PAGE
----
Those who know me well will tell you that I love etiquette books. They will also tell you that due to my penchant for transgressions in this area, I often look to my books for guidance. Of all my favorites, Judith Martin (aka Ms. Manners) rules. What I love —besides her wickedly dry wit— is her unpretentious approach to etiquette. She is on the bandwagon of "disavow(ing) the slightly embarrassing equation of good manners and money." (Time, Nov 5, 1984) In her book, manners are essential to a civilized society because they are all about kindness and consideration for our fellow man.
All that to say that to say that I liked this article from the Washington Post on wearing white after Labor day. I will be walking on the wild side and wearing white after Labor day. Not white shoes, mind you. Or white pantyhose...
Wearing White Only in Summer, Weather or Not
Wednesday, June 17, 2009
Dear Miss Manners:
I'm pleased to note how consideration for others seems to be the guiding principle of manners as you promote them, but one rule of etiquette has puzzled me for a lifetime: the prohibition of wearing white or linen between Labor Day and Easter.
This rule assumes September is always nippy and Easter is always mild, when the reverse can often be true in the United States. The rule seems even more arbitrary when one lives in the subtropics, where February days routinely top 80 degrees. Would you please shed some light on how we might understand this rule?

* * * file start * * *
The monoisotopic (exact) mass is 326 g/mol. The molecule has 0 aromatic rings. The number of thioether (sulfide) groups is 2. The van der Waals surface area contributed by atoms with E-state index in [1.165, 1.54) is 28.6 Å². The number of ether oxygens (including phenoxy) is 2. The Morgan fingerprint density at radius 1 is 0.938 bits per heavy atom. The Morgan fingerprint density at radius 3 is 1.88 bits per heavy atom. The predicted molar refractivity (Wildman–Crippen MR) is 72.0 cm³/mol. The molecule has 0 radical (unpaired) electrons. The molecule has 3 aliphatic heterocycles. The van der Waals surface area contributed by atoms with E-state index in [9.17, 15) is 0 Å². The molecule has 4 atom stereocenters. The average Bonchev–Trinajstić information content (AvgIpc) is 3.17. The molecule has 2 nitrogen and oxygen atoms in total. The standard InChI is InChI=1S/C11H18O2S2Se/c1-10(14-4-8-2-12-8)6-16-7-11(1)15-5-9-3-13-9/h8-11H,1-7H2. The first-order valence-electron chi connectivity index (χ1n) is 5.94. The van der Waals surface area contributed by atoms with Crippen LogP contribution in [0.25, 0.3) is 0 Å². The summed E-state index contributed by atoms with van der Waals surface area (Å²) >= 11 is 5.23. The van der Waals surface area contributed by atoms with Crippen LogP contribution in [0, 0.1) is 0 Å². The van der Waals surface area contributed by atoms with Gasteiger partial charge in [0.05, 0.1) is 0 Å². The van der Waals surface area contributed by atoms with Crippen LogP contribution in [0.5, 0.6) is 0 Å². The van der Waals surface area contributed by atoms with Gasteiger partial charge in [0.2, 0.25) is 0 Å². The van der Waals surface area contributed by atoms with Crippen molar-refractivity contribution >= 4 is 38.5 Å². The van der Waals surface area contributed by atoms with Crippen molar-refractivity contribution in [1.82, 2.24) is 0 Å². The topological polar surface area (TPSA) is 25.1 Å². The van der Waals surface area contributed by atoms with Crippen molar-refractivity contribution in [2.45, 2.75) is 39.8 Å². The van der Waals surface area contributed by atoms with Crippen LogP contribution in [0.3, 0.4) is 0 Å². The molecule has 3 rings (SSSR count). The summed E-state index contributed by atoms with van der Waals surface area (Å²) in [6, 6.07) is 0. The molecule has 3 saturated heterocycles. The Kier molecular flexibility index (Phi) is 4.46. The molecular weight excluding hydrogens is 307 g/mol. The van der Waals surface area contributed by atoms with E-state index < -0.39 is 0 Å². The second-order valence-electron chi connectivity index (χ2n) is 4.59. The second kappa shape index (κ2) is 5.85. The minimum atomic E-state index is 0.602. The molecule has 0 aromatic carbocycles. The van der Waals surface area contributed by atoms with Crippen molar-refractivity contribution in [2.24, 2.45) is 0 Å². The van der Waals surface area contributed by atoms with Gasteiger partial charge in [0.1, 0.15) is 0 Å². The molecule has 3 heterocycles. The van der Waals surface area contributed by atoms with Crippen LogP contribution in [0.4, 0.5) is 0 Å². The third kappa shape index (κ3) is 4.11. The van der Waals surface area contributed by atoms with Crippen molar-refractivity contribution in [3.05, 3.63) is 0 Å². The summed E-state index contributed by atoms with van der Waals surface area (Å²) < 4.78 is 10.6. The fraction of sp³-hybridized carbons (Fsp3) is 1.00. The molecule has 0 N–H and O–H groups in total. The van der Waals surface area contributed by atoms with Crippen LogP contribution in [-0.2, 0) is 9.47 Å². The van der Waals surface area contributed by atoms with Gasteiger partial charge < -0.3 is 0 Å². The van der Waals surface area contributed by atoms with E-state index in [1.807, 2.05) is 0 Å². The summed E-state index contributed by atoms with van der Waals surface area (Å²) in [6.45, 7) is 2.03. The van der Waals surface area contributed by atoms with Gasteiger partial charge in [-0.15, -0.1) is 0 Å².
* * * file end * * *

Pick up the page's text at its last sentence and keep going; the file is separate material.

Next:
Consideration for others is something you have kindly shown Miss Manners. When this rule is questioned, it is usually with a barrage of sarcasm and disdain rarely leveled on far more restrictive rules.
Miss Manners is aware of the glamour of rebellion, but could there possibly be a more tepid cause?
The source is a misunderstanding that you share with the ferocious rebels. It is true that consideration for others is a guiding principle of manners, but that is not its only function. It is also a repository of folk customs that are indeed arbitrary, but that folks like to practice anyway. Or, as Miss Manners has learned, hate to.
This one has to do with seasons, not with weather. Easter is a time for bringing out pastel colors and, for those few who care to, straw hats. Memorial Day marks the beginning of summer, when white seems refreshing. However, there are no wardrobe police to enforce this, which makes Miss Manners wonder what all the excitement is about.